The self-induced laser frequency sweeping (“self-sweeping” for short) effect in fiber lasers was observed in 2011 [1]. In this case the lasers generate self-sustained pulses and its frequency drifts slowly from pulse to pulse in one direction and jumps back after reaching a border of sweeping region. The self-sweeping operation is based on formation of long-lived dynamical phase and gain gratings. The gratings are connected to modulation of population inversion inside the active medium induced by the field of a standing wave formed in a linear cavity [2]. Dynamical gratings inscribed in the cavity by previously generated longitudinal modes are kept in the active medium for a relatively long time as compared with lifetime of a single mode and affects generation of the next spectral components. Due to broad sweeping range (more than 10 nm) and simplicity, self-sweeping fiber lasers are attractive sources for applications demanding tunable radiation. As a result, the self-sweeping laser is the simplest sort of tunable laser without any tuning elements and electrical drivers for frequency tuning. Currently the self-sweeping operation was observed in almost all common fibers: ytterbium [1-2], bismuth [3], erbium [4], holmium [5] and thulium [6]. It should be noted that the self-sweeping operation has been demonstrated up to now only in quasi-three-level laser systems. In the present paper, we demonstrate for the first time self-sweeping operation in a four-level laser system based on neodymium.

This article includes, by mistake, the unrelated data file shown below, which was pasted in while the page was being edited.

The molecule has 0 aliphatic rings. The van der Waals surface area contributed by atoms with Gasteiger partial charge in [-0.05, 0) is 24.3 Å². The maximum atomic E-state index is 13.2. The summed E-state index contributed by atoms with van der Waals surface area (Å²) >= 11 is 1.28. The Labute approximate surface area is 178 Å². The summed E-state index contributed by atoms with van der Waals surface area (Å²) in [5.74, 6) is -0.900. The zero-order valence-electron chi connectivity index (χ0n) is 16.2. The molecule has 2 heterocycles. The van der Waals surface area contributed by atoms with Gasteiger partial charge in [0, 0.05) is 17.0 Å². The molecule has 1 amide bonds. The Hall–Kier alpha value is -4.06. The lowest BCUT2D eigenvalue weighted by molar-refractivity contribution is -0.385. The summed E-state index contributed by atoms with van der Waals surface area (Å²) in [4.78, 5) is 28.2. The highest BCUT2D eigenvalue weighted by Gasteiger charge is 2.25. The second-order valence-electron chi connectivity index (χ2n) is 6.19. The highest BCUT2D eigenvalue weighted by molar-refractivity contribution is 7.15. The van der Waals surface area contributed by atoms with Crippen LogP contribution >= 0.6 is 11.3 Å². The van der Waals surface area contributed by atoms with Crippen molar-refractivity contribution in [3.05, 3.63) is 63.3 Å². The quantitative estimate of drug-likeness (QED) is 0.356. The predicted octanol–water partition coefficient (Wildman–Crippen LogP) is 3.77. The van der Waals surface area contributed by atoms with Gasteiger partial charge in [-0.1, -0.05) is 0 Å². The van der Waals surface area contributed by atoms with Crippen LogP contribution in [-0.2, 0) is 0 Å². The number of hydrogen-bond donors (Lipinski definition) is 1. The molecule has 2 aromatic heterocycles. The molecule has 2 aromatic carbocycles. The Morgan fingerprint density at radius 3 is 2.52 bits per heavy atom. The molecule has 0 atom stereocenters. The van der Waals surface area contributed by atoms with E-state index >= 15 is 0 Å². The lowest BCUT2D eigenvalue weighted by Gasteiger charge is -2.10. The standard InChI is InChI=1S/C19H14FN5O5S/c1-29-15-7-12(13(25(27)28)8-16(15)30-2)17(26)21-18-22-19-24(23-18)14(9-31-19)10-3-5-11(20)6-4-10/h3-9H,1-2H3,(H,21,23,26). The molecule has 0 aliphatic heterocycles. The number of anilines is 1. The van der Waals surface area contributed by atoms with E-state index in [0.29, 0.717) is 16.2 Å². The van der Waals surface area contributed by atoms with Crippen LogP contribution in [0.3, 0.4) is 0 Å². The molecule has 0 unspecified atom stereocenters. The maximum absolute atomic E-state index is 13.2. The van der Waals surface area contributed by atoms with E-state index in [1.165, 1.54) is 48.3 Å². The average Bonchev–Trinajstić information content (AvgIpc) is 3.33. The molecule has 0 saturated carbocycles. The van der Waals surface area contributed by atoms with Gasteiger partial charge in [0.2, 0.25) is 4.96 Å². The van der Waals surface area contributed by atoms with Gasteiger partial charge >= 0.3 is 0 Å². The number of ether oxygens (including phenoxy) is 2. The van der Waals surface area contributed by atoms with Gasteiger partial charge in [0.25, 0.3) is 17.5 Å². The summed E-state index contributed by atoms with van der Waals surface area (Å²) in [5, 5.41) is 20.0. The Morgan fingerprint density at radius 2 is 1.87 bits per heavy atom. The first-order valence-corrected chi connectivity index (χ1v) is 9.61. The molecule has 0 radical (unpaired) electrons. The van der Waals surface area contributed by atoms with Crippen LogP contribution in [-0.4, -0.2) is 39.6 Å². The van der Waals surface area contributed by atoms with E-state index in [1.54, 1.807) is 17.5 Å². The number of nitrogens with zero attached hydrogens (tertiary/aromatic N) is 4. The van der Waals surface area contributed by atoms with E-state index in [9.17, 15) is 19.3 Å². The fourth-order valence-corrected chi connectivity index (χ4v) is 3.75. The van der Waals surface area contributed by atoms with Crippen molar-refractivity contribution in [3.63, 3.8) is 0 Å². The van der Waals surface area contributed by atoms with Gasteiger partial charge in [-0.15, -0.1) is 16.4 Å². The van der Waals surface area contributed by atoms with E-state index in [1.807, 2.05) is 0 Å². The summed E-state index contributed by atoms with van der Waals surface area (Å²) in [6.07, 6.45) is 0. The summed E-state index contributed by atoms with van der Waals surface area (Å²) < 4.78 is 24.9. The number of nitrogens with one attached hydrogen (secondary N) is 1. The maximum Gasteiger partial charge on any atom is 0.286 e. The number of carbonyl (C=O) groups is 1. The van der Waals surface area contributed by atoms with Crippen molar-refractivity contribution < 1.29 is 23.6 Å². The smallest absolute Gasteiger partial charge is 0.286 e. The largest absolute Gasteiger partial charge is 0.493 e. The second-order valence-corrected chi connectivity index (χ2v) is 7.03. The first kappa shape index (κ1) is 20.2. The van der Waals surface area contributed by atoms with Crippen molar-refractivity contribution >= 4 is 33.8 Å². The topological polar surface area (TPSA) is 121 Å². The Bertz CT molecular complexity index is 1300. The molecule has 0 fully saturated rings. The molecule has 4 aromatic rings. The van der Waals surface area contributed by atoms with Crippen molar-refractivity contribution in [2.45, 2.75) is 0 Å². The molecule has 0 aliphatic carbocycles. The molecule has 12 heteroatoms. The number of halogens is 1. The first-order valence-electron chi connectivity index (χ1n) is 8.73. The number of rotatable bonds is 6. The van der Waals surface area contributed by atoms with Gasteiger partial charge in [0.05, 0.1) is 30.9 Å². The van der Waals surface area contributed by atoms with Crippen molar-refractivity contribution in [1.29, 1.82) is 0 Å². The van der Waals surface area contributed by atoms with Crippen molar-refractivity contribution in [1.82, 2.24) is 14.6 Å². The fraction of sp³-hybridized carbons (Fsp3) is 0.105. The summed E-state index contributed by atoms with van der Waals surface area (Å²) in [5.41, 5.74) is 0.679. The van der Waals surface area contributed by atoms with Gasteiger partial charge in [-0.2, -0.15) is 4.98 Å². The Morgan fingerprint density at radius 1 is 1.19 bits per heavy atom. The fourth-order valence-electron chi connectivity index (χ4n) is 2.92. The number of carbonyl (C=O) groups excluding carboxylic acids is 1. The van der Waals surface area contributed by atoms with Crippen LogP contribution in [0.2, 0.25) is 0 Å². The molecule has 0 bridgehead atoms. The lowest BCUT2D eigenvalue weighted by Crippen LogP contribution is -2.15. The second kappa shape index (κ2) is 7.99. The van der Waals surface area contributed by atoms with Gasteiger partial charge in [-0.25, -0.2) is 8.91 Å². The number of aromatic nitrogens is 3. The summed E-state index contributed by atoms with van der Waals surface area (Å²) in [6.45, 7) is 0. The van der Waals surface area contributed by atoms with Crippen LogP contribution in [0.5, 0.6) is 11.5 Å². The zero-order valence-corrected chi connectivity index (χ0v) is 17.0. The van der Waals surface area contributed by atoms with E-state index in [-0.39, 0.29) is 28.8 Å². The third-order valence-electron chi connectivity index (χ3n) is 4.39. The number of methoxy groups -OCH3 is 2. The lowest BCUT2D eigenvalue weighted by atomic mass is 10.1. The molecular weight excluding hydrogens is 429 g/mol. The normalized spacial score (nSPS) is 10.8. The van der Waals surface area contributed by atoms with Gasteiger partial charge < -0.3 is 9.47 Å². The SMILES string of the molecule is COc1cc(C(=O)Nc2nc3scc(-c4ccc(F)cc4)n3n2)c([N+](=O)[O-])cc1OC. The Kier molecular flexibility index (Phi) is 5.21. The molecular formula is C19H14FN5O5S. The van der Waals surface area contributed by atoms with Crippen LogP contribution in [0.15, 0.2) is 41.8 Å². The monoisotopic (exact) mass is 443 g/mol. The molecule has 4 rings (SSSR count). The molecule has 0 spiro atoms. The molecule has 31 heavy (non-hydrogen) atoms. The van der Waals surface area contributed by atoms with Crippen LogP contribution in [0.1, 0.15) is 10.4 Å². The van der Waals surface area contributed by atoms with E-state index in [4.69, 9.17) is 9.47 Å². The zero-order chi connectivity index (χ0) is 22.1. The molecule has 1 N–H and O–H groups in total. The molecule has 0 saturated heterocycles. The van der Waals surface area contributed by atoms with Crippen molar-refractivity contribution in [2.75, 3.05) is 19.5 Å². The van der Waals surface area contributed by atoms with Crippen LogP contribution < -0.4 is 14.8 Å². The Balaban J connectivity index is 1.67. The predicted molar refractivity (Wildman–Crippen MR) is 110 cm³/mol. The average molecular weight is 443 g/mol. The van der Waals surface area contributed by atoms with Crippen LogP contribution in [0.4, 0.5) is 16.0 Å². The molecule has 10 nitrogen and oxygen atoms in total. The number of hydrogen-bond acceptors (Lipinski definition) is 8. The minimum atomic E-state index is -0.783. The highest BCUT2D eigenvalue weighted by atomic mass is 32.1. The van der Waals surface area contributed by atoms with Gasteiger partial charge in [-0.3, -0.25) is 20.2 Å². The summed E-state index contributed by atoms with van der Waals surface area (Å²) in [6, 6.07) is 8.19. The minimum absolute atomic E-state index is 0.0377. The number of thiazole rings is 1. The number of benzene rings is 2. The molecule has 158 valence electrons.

© 2019 IEEE

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